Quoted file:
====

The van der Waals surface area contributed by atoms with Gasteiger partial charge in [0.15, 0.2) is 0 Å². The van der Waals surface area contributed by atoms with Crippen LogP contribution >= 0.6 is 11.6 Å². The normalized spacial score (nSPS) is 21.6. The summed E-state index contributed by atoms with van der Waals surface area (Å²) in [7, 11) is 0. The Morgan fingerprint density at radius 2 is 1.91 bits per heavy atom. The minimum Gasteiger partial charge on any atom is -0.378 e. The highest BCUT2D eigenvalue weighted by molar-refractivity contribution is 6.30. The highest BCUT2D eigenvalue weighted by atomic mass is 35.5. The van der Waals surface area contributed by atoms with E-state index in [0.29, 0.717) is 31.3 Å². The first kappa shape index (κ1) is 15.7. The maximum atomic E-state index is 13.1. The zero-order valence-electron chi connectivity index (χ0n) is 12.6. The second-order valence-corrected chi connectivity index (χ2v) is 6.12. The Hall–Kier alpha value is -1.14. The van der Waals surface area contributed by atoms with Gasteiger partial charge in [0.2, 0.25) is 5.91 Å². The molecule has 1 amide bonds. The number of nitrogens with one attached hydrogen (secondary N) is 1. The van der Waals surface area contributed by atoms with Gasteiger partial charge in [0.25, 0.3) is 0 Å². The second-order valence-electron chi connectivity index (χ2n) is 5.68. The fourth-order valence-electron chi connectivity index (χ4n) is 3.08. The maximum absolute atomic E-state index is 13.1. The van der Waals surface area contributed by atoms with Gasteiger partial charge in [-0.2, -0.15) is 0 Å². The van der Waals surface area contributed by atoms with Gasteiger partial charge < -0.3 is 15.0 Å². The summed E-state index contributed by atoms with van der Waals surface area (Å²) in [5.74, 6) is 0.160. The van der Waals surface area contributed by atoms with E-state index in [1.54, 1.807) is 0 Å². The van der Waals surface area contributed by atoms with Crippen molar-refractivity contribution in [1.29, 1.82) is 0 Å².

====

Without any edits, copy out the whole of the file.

The van der Waals surface area contributed by atoms with Gasteiger partial charge in [0.15, 0.2) is 0 Å². The van der Waals surface area contributed by atoms with Crippen LogP contribution >= 0.6 is 11.6 Å². The normalized spacial score (nSPS) is 21.6. The summed E-state index contributed by atoms with van der Waals surface area (Å²) in [7, 11) is 0. The Morgan fingerprint density at radius 2 is 1.91 bits per heavy atom. The minimum Gasteiger partial charge on any atom is -0.378 e. The highest BCUT2D eigenvalue weighted by molar-refractivity contribution is 6.30. The highest BCUT2D eigenvalue weighted by atomic mass is 35.5. The van der Waals surface area contributed by atoms with E-state index in [0.29, 0.717) is 31.3 Å². The first kappa shape index (κ1) is 15.7. The maximum atomic E-state index is 13.1. The zero-order valence-electron chi connectivity index (χ0n) is 12.6. The second-order valence-corrected chi connectivity index (χ2v) is 6.12. The Hall–Kier alpha value is -1.14. The van der Waals surface area contributed by atoms with Gasteiger partial charge in [0.2, 0.25) is 5.91 Å². The molecule has 1 amide bonds. The number of nitrogens with one attached hydrogen (secondary N) is 1. The van der Waals surface area contributed by atoms with Gasteiger partial charge in [0.25, 0.3) is 0 Å². The second-order valence-electron chi connectivity index (χ2n) is 5.68. The fourth-order valence-electron chi connectivity index (χ4n) is 3.08. The maximum absolute atomic E-state index is 13.1. The van der Waals surface area contributed by atoms with Gasteiger partial charge in [-0.2, -0.15) is 0 Å². The van der Waals surface area contributed by atoms with Gasteiger partial charge < -0.3 is 15.0 Å². The summed E-state index contributed by atoms with van der Waals surface area (Å²) in [5.74, 6) is 0.160. The van der Waals surface area contributed by atoms with E-state index in [1.54, 1.807) is 0 Å². The van der Waals surface area contributed by atoms with Crippen molar-refractivity contribution in [1.29, 1.82) is 0 Å².